ColGlobe At The Spoof

Wednesday, January 21, 2009

US Stock Market Stumble - Reprint

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Didn't your MOTHER ever teach you not to be greedy? Don't you wish you had listened?

It's okay, unless you were totally absorbed in imaginary wealth, you'll make it through. The rest of you are screwed. Not my fault, you did it to yourself.

The US stock market stumble isn't the end of the world.

It's the equalizer to bring the high and mighty back into the realm of reality. As it looks at this writing, not even gold is a sacred investment, but that isn't a surprise to people who have looked with open minds rather than open wallets. THERE IS ONLY SO MUCH WEALTH IN THE WORLD. It has always has been that way, and so it will ever be.

For the other 90% of us, there's some really good news. The inflated prices we've been paying for years to boost the incomes of the greedy few at the top are going to drop. It is not inconceivable that we'll see gasoline below 2 bucks a gallon again, and while it won't show up at the grocery store for a few months yet, we'll be seeing the benefits at department stores this holiday season. Those of us who work hard for our money rather than playing with other people's futures are being put on steadier footings than we've had for many years.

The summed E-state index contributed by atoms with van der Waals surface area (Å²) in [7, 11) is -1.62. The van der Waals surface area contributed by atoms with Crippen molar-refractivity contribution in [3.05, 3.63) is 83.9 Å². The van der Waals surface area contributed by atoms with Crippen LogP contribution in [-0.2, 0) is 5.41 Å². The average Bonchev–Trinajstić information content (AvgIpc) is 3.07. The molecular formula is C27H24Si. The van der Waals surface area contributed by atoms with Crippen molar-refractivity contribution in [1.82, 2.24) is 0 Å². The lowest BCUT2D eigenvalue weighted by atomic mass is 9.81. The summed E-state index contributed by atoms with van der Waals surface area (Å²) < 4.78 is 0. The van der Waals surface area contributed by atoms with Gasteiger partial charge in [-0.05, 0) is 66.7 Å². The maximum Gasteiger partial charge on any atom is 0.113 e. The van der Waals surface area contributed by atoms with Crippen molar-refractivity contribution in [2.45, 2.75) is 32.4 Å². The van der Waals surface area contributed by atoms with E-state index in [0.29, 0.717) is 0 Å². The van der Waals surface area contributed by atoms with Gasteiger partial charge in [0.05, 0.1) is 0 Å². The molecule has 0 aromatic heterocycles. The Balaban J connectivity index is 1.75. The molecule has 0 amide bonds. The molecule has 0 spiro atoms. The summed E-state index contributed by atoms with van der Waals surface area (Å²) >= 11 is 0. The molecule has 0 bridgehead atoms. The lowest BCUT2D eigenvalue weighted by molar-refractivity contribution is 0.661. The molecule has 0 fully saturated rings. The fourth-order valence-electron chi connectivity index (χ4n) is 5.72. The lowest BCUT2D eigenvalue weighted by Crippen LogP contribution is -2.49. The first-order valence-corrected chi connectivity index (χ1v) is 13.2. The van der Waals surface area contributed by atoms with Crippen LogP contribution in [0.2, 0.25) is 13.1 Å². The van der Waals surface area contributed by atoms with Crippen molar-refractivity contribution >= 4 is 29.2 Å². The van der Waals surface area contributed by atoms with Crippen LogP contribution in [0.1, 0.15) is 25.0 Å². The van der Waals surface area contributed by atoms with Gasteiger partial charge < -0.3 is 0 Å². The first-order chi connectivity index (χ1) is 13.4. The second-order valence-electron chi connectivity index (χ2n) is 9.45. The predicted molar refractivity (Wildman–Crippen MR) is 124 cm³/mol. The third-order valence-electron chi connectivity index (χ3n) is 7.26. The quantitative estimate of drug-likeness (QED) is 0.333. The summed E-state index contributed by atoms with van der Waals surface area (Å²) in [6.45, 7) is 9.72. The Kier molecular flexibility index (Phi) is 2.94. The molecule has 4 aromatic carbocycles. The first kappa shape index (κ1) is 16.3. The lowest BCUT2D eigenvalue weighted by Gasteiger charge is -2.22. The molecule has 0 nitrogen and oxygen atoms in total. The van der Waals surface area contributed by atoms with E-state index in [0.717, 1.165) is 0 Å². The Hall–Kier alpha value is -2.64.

Credit is not real wealth. It never was. It never will be.

Go to, and read the blog posted November 14, 2007, titled "notes from my debit card." There is nothing happening today that wasn't already in progress a year ago. NOTHING. It has been in progress for over 200 years, perhaps as much as 2000 years.

An excerpt:

For exhibit number two, we'll introduce the influence of government. Like any other business, government wants your money as well. In exchange for your money, government will tell you what to buy, and when to buy and how to buy and why its important to buy it now. They won't TELL YOU they are telling you this. That would collapse the markets. In capitalism, the government is responsible for maintaining the markets. It must regulate the local currency exchange, and modify something that I will call "base value" as needed to keep the economy active. This second part sounds good until some wise-ass points out that "base value" is any arbitrary value. In other words, it isn't real. It is a value that is generated by a very select group of people (in the U.S., this group is the federal reserve, or simply "The Fed"), which has little or no actual basis in reality, but relies of the whims of current events. This number, while being imaginary, is the "base value" on which everything else is priced. And there you have exhibit two, parts A (government guides consumer buying) and B (government sets arbitrary base value of currency). If desired, we could complicate things by adding part C (government prohibits monopolies under exhibit number one to prevent competition under exhibit number two, parts A and B).

Hallelujah, noel, be it heaven or hell, the Christmas we get, we deserve.

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